Cortical function and corticomotoneuronal adaptation in monomelic amyotrophy


Objective To evaluate corticomotoneuronal integrity in monomelic amyotrophy using threshold tracking transcranial magnetic stimulation (TT-TMS). Methods Cortical excitability studies were prospectively performed in 8 monomelic amyotrophy patients and compared to 21 early-onset amyotrophic lateral sclerosis (ALS) patients and 40 healthy controls. Motor evoked potentials responses were recorded over abductor pollicis brevis. Results Maximal motor evoked potential (MEP/CMAP ratio) was significantly increased in monomelic amyotrophy compared with controls (monomelic amyotrophy 51.2 ± 12.4%; control 22.7 ± 2.1%, p = 0.04). Averaged short-interval intracortical inhibition (SICI, ISI 1–7 ms) in monomelic amyotrophy patients was similar to controls (monomelic amyotrophy 9.6 ± 2.1%; control 10.0 ± 0.9%, p = 0.98). However, it was significantly reduced in early-onset ALS in comparison with monomelic amyotrophy patients (monomelic amyotrophy 9.6 ± 2.1%; ALS 2.3 ± 1.7%, p < 0.001). Averaged SICI is a good parameter (area under the curve 0.79, p = 0.02) to discriminate between monomelic amyotrophy and early-onset ALS patients. Conclusions TT-TMS technique has identified normal cortical function in monomelic amyotrophy, a feature that distinguishes it from early-onset ALS. The greater corticomotoneuronal projections to spinal motoneurons may represent central nervous system adaptive change in monomelic amyotrophy. Significance Corticomotoneuronal dysfunction does not drive the lower motor neurone loss presented in monomelic amyotrophy.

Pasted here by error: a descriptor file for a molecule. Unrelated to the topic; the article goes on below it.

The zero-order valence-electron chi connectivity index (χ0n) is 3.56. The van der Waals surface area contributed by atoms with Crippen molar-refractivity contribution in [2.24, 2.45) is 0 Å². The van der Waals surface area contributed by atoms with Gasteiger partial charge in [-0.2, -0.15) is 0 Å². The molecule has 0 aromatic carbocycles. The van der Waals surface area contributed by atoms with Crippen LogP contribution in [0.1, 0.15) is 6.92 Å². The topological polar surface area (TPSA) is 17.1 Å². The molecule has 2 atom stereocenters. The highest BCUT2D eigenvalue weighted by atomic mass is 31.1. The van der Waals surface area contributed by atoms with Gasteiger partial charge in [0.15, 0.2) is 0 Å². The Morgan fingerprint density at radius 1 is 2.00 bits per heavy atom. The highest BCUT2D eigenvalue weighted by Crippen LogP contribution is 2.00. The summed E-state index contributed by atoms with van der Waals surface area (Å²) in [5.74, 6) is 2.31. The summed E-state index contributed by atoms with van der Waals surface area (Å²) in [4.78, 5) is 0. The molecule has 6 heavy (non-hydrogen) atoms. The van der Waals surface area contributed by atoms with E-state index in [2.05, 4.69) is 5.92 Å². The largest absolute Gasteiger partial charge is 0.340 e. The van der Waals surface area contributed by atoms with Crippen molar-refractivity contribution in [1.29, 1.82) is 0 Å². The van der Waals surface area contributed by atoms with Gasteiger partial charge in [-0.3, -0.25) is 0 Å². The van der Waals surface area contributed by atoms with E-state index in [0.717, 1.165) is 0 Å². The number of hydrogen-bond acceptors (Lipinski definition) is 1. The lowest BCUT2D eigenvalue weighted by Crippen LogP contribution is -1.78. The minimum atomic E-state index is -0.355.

Matamala JM, Geevasinga N, Huynh W, Dharmadasa T, Howells J, Simon NG, Menon P, Vucic S, Kiernan MC

Clinical Neurophysiology

agosto 01, 2017

DOI: 10.1016/j.clinph.2017.05.005

Investigador BNI: Dr. José Manuel Matamala (MD, PhD)